Brooke Callahan

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Interesting article! One other additional cost and complexity could be the cost of the instability in the supply chain/demand as regulators get their bearings in a post-Brexit world. I would imagine that McLaren does not like to hold inventory given its high price point and warehousing costs, and this could pose a problem as shipments get held at customs whereas they could easily get to Europe/other countries before Brexit. This is especially challenging given how many of the cars are sold outside of the UK.

On November 13, 2017, Brooke Callahan commented on Gap: Making Supply Chain Fashionable :

Great essay! In response to your question about whether fast fashion is just for lower price segments, I believe it is not and that the digitization trend of supply chain is permeating all price points. Take for example, Moda Operandi, a website founded in 2014 which allows women to pre-order high end clothing and accessories (average price point of an order ~$2k) off of the runway so that they do not have to wait for department and specialty stores to purchase a collection before they receive their clothing. The company now has net revenues of almost $100mm. According to an article in Forbes, women receive their items a full 4-6 weeks before they would if they ordered the same items through a third party (department, specialty store). The Moda Operandi approach also helps the designers to digitize their supply chains by allowing them to collect data on demand long before they would receive information from their standard department store distribution channels. This, in turn, allows them to be more agile in planning the production of their lines and in turn helps them financially by producing more of the items that sell well and less of the items that do not.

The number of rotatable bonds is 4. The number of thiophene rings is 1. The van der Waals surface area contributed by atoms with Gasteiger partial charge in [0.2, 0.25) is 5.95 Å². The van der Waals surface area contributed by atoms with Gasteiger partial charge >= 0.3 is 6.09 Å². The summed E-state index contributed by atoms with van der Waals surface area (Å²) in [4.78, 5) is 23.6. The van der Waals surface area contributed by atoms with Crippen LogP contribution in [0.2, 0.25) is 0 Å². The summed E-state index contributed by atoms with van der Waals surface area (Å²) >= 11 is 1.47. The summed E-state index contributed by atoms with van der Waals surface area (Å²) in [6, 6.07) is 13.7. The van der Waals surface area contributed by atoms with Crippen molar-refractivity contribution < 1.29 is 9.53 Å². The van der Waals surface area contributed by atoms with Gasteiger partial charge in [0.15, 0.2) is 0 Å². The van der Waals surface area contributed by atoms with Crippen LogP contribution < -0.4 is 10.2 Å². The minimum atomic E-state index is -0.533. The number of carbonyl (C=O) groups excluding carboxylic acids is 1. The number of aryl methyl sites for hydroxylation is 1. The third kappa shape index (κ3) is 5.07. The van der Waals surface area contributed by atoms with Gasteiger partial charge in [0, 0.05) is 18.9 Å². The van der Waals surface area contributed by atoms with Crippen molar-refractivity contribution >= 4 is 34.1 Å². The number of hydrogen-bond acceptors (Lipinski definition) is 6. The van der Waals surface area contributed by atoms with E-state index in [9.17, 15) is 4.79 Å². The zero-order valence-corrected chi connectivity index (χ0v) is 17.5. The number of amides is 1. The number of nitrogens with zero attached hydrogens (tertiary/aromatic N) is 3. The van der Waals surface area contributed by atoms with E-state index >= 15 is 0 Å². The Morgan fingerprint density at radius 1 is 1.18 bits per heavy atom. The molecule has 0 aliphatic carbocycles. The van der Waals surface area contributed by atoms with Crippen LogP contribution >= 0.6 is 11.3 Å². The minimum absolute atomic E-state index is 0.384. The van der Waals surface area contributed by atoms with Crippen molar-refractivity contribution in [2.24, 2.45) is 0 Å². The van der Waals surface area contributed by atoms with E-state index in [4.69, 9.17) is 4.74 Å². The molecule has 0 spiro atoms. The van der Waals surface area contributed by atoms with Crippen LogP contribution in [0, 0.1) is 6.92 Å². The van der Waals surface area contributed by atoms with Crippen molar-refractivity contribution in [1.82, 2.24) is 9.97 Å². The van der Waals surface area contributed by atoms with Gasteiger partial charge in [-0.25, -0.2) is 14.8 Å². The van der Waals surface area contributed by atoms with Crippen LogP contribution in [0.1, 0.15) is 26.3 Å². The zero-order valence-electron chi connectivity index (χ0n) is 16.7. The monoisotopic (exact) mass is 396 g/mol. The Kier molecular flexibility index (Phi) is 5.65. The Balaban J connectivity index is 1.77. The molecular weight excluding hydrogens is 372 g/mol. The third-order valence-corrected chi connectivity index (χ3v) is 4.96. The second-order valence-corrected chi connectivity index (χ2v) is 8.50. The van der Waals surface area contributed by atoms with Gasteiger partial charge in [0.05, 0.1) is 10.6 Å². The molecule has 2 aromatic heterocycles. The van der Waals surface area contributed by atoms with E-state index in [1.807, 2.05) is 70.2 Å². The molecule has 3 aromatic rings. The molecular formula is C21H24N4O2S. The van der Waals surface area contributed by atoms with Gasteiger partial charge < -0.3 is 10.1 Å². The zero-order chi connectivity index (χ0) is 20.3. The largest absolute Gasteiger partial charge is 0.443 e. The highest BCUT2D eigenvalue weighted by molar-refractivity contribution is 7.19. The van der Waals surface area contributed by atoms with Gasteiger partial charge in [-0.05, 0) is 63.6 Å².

On November 10, 2017, Brooke Callahan commented on Is Amazon also a last mile delivery company? :

Interesting topic and great write-up. I agree that last mile delivery is becoming increasingly important for retailers globally as consumers become accustomed to the immediate satisfaction of receiving their orders. I also agree with Phillip’s suggestion on automation, but only in certain very developed markets. I envision automated delivery working only in big cities in the United States and Europe where robots are not so far out of cultural norm. I recently read an article in Forbes that 60% of the cost of delivery is labor, which is especially expensive in the markets listed above. However, I am cautious about introducing automated, robotic delivery in a developing market like Mexico. Juanjo, I like your idea of self-pick up for Mexico as it addresses not only the complexity of delivering, but it also addresses the current cultural reaction and thought on online ordering. In my experience with family and friends in Mexico, the distrust of online ordering is just beginning to fade for the majority of the population. Instead of automating delivery via robots, I propose that Amazon actually double-down on traditional delivery and focus on the customer service aspect of delivery. I would not want Amazon to get caught in a race to the bottom to delivery goods for free at the drop of a pin. I recommend they use delivery people with branded Amazon trucks and mopeds (for smaller orders). The dual delivery system of truck and moped would allow smaller, perishable orders to reach customers quickly (and avoid CDMX traffic!). Amazon should load their delivery trucks and mopeds with additional products as an opportunity to up and cross-sell a customer when receiving their order to mimic the online checkout process. I think this could be an interesting revenue-stream that could counteract the cost of delivery, and an opportunity to build brand loyalty.